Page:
So, I began handwriting the rough draft in cursive, you know what that is? It’s that curlicue style of handwriting that just about anyone born after 1970 can’t read. It’s a private hieroglyphic type of writing which the Baby Boomer generation and generations before used to compose secret messages to one another.

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I found that handwriting was much more convenient than to lug a bulky laptop around everywhere. I could take my composition book and a couple of fountain pens along wherever I went. I wrote in coffee shops, on public transit, waiting in lobbies between appointments, and I could even write when I was in the toilet if I wanted. The downside, fountain pens do not hold an indefinite amount of ink. It was not uncommon to be writing happily along and run out of ink in mid-sentence when I’d simply grab a replacement inked pen. I’d go through from 6 -8 inked pens each week. Every Sunday I’d clean and refill the next week’s supply of pens. So, that’s a quick overview of how the rough draft of CLIPPED WINGS was written – by hand, in cursive, with fountain pens, in college-ruled composition books. Could I get much more old school than that?

A sampling of pens and inks I used to write the rough draft:

Sheaffer 1960’s vintage “School Pen” …………… Pelikan 4001 Dunkelgrun Ink

Fountain Pen Revolution “Himalaya” …………….. Chesterfield Amethyst

Platinum “Plaisir” ………………………………………… Sheaffer Peacock Blue

Levenger “True Writer” ………………………………… Waterman Mysterious Blue

Lamy “Safari” ……………………………………………… Diamine Eclipse

Sailor “1911” ………………………………………………. Levenger Cocoa

Esterbrook “J-Series” (vintage) ………………………Monteverde Moonstone

Parker “Sonnet” (60’s vintage) ………………………. Cross Violet (limited edition)

Waterman “Carene” …………………………………….. Waterman Serenity Blue

Pilot “Metropolitan” ……………………………………… Parker Blue/Black

Happy Writing!

#DaleThele  #Author #Novelist #LGBT

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Waterman Carene . . .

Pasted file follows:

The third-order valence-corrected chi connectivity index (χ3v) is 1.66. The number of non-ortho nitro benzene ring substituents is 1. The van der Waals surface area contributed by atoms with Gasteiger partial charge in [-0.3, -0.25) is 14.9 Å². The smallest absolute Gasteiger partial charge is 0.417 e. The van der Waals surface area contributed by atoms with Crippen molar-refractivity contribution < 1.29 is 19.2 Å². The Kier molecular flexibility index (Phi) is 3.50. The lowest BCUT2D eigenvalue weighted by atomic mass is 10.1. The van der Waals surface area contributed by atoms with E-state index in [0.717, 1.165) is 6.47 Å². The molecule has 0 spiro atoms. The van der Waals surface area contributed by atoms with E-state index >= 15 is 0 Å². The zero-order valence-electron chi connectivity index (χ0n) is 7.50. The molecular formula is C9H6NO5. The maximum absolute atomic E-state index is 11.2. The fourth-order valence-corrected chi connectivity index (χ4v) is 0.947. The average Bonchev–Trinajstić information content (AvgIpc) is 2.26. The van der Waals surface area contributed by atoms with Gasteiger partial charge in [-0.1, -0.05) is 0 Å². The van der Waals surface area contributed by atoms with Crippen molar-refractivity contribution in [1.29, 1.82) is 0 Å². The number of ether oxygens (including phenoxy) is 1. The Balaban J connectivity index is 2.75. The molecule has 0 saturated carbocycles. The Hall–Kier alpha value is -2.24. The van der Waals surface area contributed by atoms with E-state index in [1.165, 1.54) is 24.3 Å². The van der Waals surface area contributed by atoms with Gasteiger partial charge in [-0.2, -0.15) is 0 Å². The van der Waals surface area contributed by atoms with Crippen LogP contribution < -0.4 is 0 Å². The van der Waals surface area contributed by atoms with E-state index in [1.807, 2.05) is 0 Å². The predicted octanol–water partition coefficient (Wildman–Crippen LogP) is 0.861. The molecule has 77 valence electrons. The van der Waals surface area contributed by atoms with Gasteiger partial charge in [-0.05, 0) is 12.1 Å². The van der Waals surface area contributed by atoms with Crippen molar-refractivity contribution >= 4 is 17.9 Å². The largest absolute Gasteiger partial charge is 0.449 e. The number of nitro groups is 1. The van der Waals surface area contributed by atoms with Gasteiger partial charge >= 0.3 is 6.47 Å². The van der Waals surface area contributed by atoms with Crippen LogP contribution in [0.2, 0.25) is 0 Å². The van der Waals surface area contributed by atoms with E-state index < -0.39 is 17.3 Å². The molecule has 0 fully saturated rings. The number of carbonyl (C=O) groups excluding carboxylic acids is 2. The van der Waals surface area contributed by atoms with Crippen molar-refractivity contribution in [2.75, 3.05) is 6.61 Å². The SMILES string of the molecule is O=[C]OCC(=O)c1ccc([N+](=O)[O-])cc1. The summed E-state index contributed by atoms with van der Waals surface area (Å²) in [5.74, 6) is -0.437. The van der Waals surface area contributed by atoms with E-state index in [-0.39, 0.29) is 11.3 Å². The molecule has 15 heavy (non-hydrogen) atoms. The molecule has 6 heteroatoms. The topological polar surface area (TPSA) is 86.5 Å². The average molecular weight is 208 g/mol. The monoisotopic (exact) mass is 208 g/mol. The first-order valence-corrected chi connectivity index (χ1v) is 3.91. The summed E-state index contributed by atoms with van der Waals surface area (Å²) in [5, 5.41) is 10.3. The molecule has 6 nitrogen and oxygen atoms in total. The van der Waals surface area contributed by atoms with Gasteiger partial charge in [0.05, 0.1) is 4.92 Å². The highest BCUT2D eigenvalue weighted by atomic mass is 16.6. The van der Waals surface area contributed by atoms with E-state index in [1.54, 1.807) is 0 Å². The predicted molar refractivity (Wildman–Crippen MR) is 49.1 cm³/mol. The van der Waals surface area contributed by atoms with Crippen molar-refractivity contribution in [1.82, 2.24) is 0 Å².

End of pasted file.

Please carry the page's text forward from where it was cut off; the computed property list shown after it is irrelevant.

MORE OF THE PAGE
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Waterman Carene

Waterman “Carene” fountain pen is an elegant and classy pen making me feel as if I’m composing an epic tome. The Carene is a deep black luminescent lacquer finish barrel with electroplated palladium trim with a shape inspired by the streamlined symmetry of the world’s finest yachts. The french translation of “carène” is “hull”. This quality fountain pen features a highly lacquered barrel and extremely smooth in-laid rhodium-plated 18k solid gold extra fine nib. Heavy weight (brass base), yet ergonomically balanced for writing comfort. The pen can be fitted with a Waterman cartridge or a Waterman converter for use with bottled ink. The timeless designed Waterman “Carene” fountain pen is made in France.

Note: I’m currently hand-writing the first draft of growing into my skin with my Carene, filled with Waterman Mysterious Blue bottled fountain pen ink on 8.5 x 11.75 canary yellow legal pads.

Pilot Metropolitan . . .

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Pilot Metro

Another of my fountain pens: The Pilot Metropolitan (a modern Japanese manufactured pen), black sleek, smooth-shaped pen great for everyday use. This pen features a stylish matte finish with a glossy middle band. The brass cap and barrel give the pen a comfortable weight and balance. Combined with its smooth-writing Extra Fine stainless steel nib, this makes the Metropolitan a pen that is well-loved by fountain pen novices and expert users alike. The pen uses an ink cartridge or an aerometric (squeeze) converter, I have opted to use a Pilot Con-50 converter which has a greater ink capacity. Currently, it is not inked, I prefer filling with Waterman Brown fountain pen ink, which makes for a great letter writer and complements my cream Original Crown Mill 100% Cotton stationary. (Pilot Worldwide distributes the same fountain pen in the UK market under the name: Pilot “MR” Fountain Pen)

Hero 616 . . .

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hero616
Here is another of my go-to pens, the Hero 616 in black plastic and chrome metal is a Chinese manufactured fountain pen which pays homage to the great Parker 51 model fountain pen. The pen is well copied in detail even down to the Parker arrow clip and the steel “jewel” crowned cap. The thin metal cap is etched with separated groupings of 7 pinstripes and has the Chinese characters for “Hero” and the model number “616”.

Once the slip cap is removed, the clutch ring at the join of the barrel and hood is displayed. However, unlike the all-metal ring of the original 51, the Hero ring serves as a small ink-view window, enabling one to see if there’s ink left in the reservoir (a feature that would have been convenient on the Parker 51).

Unscrewing the barrel reveals the pump-style filler similar to the aerometric filler of the original Parker 51 for use with bottled ink. The pen holds a surprising amount of ink and is a smooth writer for such an inexpensive pen. It’s lighter in weight than my Parker 51, yet both pens are comfortable writers. I have the Hero 616 filled with Sheaffer Purple fountain pen ink and use it regularly for general writing.